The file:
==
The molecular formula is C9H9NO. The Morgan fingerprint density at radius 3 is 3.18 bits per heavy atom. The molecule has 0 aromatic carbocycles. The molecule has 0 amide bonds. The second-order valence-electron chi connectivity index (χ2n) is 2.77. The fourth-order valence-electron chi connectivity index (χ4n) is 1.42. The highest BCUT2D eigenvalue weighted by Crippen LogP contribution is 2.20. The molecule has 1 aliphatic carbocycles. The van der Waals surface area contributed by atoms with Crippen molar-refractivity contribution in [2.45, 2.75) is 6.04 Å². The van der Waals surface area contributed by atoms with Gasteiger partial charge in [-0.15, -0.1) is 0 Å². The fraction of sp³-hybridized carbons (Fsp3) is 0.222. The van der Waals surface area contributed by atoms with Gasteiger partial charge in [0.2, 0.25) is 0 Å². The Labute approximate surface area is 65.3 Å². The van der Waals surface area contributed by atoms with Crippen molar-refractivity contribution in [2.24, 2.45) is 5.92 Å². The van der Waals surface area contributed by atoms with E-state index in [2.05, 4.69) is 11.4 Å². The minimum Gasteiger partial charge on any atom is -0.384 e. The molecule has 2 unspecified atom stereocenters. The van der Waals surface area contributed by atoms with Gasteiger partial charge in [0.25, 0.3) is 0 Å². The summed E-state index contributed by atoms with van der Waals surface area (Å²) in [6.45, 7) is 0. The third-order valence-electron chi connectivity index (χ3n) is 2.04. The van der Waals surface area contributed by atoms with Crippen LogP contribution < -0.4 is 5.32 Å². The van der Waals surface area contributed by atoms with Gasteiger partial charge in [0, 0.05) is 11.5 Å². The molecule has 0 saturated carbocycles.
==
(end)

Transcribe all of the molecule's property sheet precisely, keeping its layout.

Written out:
The molecular formula is C9H9NO. The Morgan fingerprint density at radius 3 is 3.18 bits per heavy atom. The molecule has 0 aromatic carbocycles. The molecule has 0 amide bonds. The second-order valence-electron chi connectivity index (χ2n) is 2.77. The fourth-order valence-electron chi connectivity index (χ4n) is 1.42. The highest BCUT2D eigenvalue weighted by Crippen LogP contribution is 2.20. The molecule has 1 aliphatic carbocycles. The van der Waals surface area contributed by atoms with Crippen molar-refractivity contribution in [2.45, 2.75) is 6.04 Å². The van der Waals surface area contributed by atoms with Gasteiger partial charge in [-0.15, -0.1) is 0 Å². The fraction of sp³-hybridized carbons (Fsp3) is 0.222. The van der Waals surface area contributed by atoms with Gasteiger partial charge in [0.2, 0.25) is 0 Å². The Labute approximate surface area is 65.3 Å². The van der Waals surface area contributed by atoms with Crippen molar-refractivity contribution in [2.24, 2.45) is 5.92 Å². The van der Waals surface area contributed by atoms with E-state index in [2.05, 4.69) is 11.4 Å². The minimum Gasteiger partial charge on any atom is -0.384 e. The molecule has 2 unspecified atom stereocenters. The van der Waals surface area contributed by atoms with Gasteiger partial charge in [0.25, 0.3) is 0 Å². The summed E-state index contributed by atoms with van der Waals surface area (Å²) in [6.45, 7) is 0. The third-order valence-electron chi connectivity index (χ3n) is 2.04. The van der Waals surface area contributed by atoms with Crippen LogP contribution < -0.4 is 5.32 Å². The van der Waals surface area contributed by atoms with Gasteiger partial charge in [0, 0.05) is 11.5 Å². The molecule has 0 saturated carbocycles.